13 inches--weedy on the bottom
Still Open for Kayaking trips. The water is still low and slow.
Even though we are approaching October this fall has been very warm as a result the water is still pretty warm and we are running kayak trips daily.Â One of the great things about this summer was that we saw a lot of people who never considered going outdoors for entertainment come on out and have a great time discovering the beautiful Maumee River.Â As we enter into fall the leaves on the trees along the River Bank are beginning to change…. It is quite a sight and as the colors start to pop it’s going to be even better.
We need rain… Since last May we have really only had 10 to 12 hours of rain which is not enough to affect the river level at all -for the last 4 months it has been very low and very slow and that has affected fishing of course.Â As the daily temperature starts to drop the river will get cooler and we will have residentÂ walleye and steelhead begin to feed in orderÂ to put on some winter weight.Â Night fishing on the lake Erie piers is about to get good as well.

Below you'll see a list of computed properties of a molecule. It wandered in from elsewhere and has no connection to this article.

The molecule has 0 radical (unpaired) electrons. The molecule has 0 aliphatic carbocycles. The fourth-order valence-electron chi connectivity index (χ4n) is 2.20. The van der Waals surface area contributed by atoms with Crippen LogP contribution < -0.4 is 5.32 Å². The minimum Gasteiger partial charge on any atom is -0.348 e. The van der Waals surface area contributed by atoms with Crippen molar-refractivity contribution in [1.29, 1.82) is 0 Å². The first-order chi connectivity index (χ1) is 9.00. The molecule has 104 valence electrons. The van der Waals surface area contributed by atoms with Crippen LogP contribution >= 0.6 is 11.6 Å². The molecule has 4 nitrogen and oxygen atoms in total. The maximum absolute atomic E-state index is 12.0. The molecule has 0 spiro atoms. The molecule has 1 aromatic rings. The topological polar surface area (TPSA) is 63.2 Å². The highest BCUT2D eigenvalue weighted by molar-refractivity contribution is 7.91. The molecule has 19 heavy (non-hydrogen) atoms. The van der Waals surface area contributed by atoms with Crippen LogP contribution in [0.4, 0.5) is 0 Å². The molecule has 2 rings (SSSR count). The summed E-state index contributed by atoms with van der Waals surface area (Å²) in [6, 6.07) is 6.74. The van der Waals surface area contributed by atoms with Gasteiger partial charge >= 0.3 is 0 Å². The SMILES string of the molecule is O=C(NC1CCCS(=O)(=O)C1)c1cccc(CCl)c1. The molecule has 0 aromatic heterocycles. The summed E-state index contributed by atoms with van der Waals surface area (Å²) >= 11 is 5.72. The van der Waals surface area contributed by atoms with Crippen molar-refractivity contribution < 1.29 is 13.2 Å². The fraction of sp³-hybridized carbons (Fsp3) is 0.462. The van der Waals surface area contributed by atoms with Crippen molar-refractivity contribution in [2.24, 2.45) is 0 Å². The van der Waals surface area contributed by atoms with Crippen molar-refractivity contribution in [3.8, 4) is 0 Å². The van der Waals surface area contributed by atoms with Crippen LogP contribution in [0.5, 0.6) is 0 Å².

If you get a chance go to the archives of my river reports from last October and November and take a look some of the pictures and places where we were picking up steelhead saugeye and walleye. With the water being so low and the temperature still nice and warm this next week is a great time to get out and do a little research along the riverbank to pick that spot for some targeted fall fishing.Â Lead heads withÂ jigÂ and natural minnow and shad crankbaits are killer in the fall.
WHAT SMALL MOUTH DO IN THE FALL-Smallmouth bass migrate in the fall. How far and how fast depends on water temperatureÂ and habitat availability. When the water temperature hits the low 60’s, (right now we are in the high 60S)smallmouths begin to migrate from their summer haunts to areas in closer proximity to deep holes where they spend the winter. Smallmouths winter in slow, deep water where they do not have to fight current because they feed very little and do not have the energy. Their metabolism slows and they almost hibernate in the winter. In larger rivers these holes can be six to ten feet deep and in smaller rivers four to six feet deep. They often end up by dams. In early fall, while the water is still reasonably warm, use fast-moving, aggressive presentations like crankbaits, spinnerbaits and inline spinners. Once the water dips to 50 degrees and below, live bait presentations are necessary. A jig or hair jig with a minnow or half a night crawler crawled along the bottom is a winner.
Have fun be safe and good luck fishing